It’s Sunday afternoon and I have just completed a super successful clean out of my apparel. Yes – it is KonMari Method weekend! If you’re not familiar with Marie Kondo, check out my last post here. )

I know everyone wants pictures … so here are a couple of teasers. Read through the full post for my experiences, lessons learned, and photos of my drawers and closets at the end of the process.

(All quotations in this post are from Marie Kondo’s book “The Life-Changing Magic of Tidying Up” )

All of my clothing on Thursday evening - read to sort and discard.
All of my clothing on Thursday evening – read to sort and discard.

And the discards AFTER

The Discards After

Before I embarked on this task I had to spend some time thinking about what I hoped to accomplish. Marie Kondo states that you need to visual the life you hope to live before undertaking the KonMari Method of tidying-up. Part of the goal-setting I have been working on this year has involved our residence and how we can improve our home situation so I’m happier. More than anything else, I feel weighed down by clothes and laundry. Ground zero in our house is our bedroom. Apparel makes up the majority of my ‘stuff’. Each morning I struggle to find something to wear to work. I have three closets, yet constantly sing that familiar old refrain of ‘nothing to wear,’ so I’m late for work every day!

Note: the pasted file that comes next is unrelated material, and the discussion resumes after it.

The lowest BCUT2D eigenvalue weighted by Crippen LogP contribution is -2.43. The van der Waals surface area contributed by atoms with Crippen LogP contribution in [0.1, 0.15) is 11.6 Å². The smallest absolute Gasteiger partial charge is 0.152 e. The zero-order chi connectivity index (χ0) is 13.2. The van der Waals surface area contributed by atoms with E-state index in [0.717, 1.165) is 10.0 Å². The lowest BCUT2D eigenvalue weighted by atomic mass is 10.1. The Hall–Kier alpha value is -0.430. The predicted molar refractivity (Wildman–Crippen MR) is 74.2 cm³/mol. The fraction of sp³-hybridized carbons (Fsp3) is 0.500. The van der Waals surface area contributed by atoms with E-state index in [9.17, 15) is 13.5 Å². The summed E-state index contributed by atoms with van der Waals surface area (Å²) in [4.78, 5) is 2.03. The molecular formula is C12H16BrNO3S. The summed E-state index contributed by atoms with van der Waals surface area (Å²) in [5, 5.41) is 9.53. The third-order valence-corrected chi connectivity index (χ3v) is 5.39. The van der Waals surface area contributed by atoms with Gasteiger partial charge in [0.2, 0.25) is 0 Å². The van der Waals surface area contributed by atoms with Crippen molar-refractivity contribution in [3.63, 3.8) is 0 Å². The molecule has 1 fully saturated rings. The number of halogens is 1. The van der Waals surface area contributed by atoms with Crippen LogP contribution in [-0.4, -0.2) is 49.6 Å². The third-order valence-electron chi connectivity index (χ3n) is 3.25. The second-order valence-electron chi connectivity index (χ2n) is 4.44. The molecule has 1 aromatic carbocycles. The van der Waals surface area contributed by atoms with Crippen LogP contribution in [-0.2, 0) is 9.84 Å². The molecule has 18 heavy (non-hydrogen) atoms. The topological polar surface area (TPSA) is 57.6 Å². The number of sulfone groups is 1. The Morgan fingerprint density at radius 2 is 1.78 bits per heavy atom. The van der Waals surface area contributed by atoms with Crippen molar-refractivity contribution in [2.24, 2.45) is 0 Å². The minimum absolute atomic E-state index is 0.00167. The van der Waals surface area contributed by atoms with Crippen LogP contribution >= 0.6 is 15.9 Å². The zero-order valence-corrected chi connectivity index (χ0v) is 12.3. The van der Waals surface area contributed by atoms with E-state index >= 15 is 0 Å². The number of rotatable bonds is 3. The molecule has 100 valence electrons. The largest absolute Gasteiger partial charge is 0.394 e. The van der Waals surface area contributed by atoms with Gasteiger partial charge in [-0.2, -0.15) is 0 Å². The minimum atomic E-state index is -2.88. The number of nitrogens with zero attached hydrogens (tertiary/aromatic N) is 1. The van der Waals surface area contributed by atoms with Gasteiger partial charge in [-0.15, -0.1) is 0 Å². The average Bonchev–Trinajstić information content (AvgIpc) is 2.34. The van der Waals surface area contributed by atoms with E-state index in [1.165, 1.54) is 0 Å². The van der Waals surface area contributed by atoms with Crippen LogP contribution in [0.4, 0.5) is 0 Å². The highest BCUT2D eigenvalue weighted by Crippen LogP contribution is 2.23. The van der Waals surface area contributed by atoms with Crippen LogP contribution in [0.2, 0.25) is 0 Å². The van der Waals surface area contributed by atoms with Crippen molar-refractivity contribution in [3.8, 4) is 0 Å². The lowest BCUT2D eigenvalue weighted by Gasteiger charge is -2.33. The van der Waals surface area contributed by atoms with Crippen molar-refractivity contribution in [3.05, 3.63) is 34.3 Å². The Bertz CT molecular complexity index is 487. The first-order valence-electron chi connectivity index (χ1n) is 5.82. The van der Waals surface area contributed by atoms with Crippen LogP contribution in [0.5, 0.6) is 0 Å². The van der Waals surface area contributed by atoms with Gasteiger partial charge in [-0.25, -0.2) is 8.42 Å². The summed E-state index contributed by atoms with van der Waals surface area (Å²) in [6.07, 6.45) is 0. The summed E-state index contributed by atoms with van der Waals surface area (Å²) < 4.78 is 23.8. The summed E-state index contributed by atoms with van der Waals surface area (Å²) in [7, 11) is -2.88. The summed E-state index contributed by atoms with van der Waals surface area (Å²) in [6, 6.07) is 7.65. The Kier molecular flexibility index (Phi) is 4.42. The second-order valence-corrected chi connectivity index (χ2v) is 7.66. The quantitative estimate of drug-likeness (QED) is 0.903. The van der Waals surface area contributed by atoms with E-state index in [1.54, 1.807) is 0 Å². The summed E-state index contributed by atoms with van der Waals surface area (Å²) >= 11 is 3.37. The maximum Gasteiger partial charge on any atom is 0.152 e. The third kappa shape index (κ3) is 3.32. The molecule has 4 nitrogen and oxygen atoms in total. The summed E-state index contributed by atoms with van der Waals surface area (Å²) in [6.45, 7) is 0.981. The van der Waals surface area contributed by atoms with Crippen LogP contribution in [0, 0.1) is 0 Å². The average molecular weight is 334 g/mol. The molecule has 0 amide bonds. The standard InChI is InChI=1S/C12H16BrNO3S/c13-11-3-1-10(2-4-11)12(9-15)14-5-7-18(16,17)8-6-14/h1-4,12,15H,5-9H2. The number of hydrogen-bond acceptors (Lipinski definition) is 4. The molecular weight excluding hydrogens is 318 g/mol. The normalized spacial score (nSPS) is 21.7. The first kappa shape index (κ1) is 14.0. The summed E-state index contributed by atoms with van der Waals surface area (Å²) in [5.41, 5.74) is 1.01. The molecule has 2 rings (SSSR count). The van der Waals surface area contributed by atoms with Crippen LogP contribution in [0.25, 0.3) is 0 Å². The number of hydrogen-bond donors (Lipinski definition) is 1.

My fantasy bedroom environment is tidy, bright and maybe a bit sparse. A simple white down comforter on the bed, a lamp and alarm clock on the bedside tables, a couple of photos and my perfume tray on the dresser. I don’t need a chaise or want knick knacks everywhere. I need a place to rest and dream, and where I start and end my day on a good note.

As I worked through the process I believe my subconscious told me that this is the solution I’ve been searching for.

Day 1: Gather

On Thursday evening I gathered together all of my apparel. My clothes were scattered amongst four closets, a dresser, and several bins in the attic. I spent about 2 hours piling things by general categories in the guest room, then stepped away for the night. (I did not pull out anything to wear to work on Friday morning, and also had my purse on the floor of the room when I started throwing stuff … made for a stressful Friday morning, but hopefully the last one!)

Initial Observations upon gathering all of my apparel:

  1. Holy crap – I have a lot of clothes. More than even I imagined.
  2. A number of garments still have tags, including clothes I bought THIS WEEK.
  3. What brings joy? Not much … I think about 5% of these items bring me joy.

As I pulled out boxes filled with long-forgotten clothes, I came upon all kinds of things that I’ve hung onto for a decade or more … college t-shirts, the gown and hood from my college graduation, and these three sweaters which could probably only be worn at an Ugly Sweater Party. (Told you I was a Cat Lady!)

Everyone probably has sweaters like these from many years ago, but I’ve kept these three for well over a decade. Why?

Day 2: Sort

“To truly cherish the things that are important to you, you must first discard those that have outlived their purpose.”